Republicans Jumping Ship?

How I came across this piece, from The Lantern (student paper for Ohio State University), but I did just the same.  In it, the author argues that more Republicans will be jumping ship for the smoother sailing of the Democratic party, namely Olympia Snowe of Maine.  Well, that’s all fine and good.  The author, Mr. Jack Millman who is a junior majoring in political science, argues that Republicans need a massive disaster to the economy to retake their place of dominance in the American Legislative and Executive branches.

What Mr. Millman seems to not understand is that there is a third option.  You see, people can easily blame this current mess on the Republicans, and the Democrats will hammer that into people’s heads over the course of a campaign.  When this mess isn’t better, and I don’t think it will be, Republicans can hammer the concept that Democrat ideology won’t get us out of this mess either.  They will sling mud until the cows come home, blaming one another for the economy, and God forbid we have another terrorist attack, because they’ll blame one another for that one too.

Meanwhile, there’s the Libertarian Party and our candidates.  You see, we had no hand in this mess.  Our hands are clean on this, and anything else that people are mad about when the elections roll around.  We can honestly point out how none of the things we are proposing were actually done prior to this mess, so how can anyone say they won’t work?

People are mad at the Republicans.  I feel they’ll soon be mad at the Democrats as well.  When that happens, the alternative parties such as the LP, the Green Party, and the Constitutional Party have a much stronger chance of making inroads against the Big Two.  Alternative parties haven’t screwed things up yet, and when elected they have this annoying tendency to do exactly what they were elected to do.  Novel concept, isn’t it?

Right now, people are sticking to the two party system because that’s what they know.  However, once people start understanding that there are alternatives, things can change for the positive.  We can go after these politicians and remove them from office, and do so in a way that they won’t be replaced by someone who may actually be worse!

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6 Responses

  1. Tom: I think still another option is independence; not the formal Independent Party. If a congressman or woman does not neatly fit into any party, that person might serve as an independent.

    During the last election season, I wrongfully rode Congressman Jim Marshall (technically a Democrat but more conservative in his voting than several House Republicans) for not endorsing Clinton, Edwards or Obama, and skipping the Democratic National Convention. Marshall gets Macon Democrat votes because he was a good mayor there and he gets Republicans votes because he is actually a conservative. But, can you be a conservative and vote for Pelsoi for speaker.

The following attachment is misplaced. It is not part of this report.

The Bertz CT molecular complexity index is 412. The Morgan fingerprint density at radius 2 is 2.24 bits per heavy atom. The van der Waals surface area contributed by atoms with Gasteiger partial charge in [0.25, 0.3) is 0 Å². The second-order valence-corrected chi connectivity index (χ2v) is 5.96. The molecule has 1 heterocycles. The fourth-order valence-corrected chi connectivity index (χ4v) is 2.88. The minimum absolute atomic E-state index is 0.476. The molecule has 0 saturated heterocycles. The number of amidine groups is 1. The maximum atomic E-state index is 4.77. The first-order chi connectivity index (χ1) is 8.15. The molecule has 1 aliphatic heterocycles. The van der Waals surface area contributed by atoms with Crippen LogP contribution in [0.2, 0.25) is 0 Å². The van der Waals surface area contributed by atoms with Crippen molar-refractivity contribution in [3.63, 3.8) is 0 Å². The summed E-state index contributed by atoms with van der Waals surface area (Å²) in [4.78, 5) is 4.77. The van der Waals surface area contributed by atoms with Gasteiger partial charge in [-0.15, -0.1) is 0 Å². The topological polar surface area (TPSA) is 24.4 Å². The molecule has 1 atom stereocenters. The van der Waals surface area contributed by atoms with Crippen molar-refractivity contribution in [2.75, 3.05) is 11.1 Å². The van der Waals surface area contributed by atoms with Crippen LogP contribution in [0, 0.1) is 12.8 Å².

So, Rep. Marshall you have a right to be yourself and should blow off all parties and be an “I.”

    Republican Austin Scott of Tifton should leave the governor’s race and beat Marshall for congress like a drum.

    Your L.P. is becoming the element that tips the balance in tight general elections. That gives you guys leverage to push reforms with all candidates.

  2. True, running as an independent is definitely an option. Unfortunately, with ballot access laws as they currently are, it’s probably prohibitively expensive or time consuming to really make a good run without a party behind you.

    As for the LP tipping the balance, we’re hoping to do more…like tipping the whole two party dichotomy over and opening up a whole new world ;)

  3. I think you are ignoring the obvious impact of Single Member Districts on the chokehold the Two Party System has. People would likely vote for third parties if we used a system more akin to the United Kingdom, but we don’t.

    I don’t buy into “people are not aware” routine. Ross Perot made people aware. The people who do vote are typically more aware of third parties than those who do not vote. The problem isn’t so much with people, but ballot access and methods of election.

  4. I don’t think it’s so much not being aware of third parties in general, but more of a lack of awareness on what the various third parties represent. There’s people who don’t understand the Libertarians are significantly different from the Greens on a great many issues. That, plus a great many think we’re the JV squad for the Republicans, hence their lack of understanding about third parties. Make any sense?

    However I agree with you about ballot access laws being a major hurdle. They’re designed to keep out certain elements (often communists) but serve to keep out any party besides the big two.

    As for the single member districts, I’m not so much ignoring them as accepting them as they are. Like it or not, that’s how we do things here, and proportional representation isn’t likely to be coming to a Congress near us any time soon.

  5. I agree that the GOP is going to lose a lot of support in GA after people find out that they cut the funding for the Homestead Exemption Tax Credit – this will cause property tax bills to jump $300+ or more all across Georgia. There will be a lot of angry citizens. The Libertarians may be able to fill the void.

  6. Roger: I certainly believe that as well. We just have to convince them ;)

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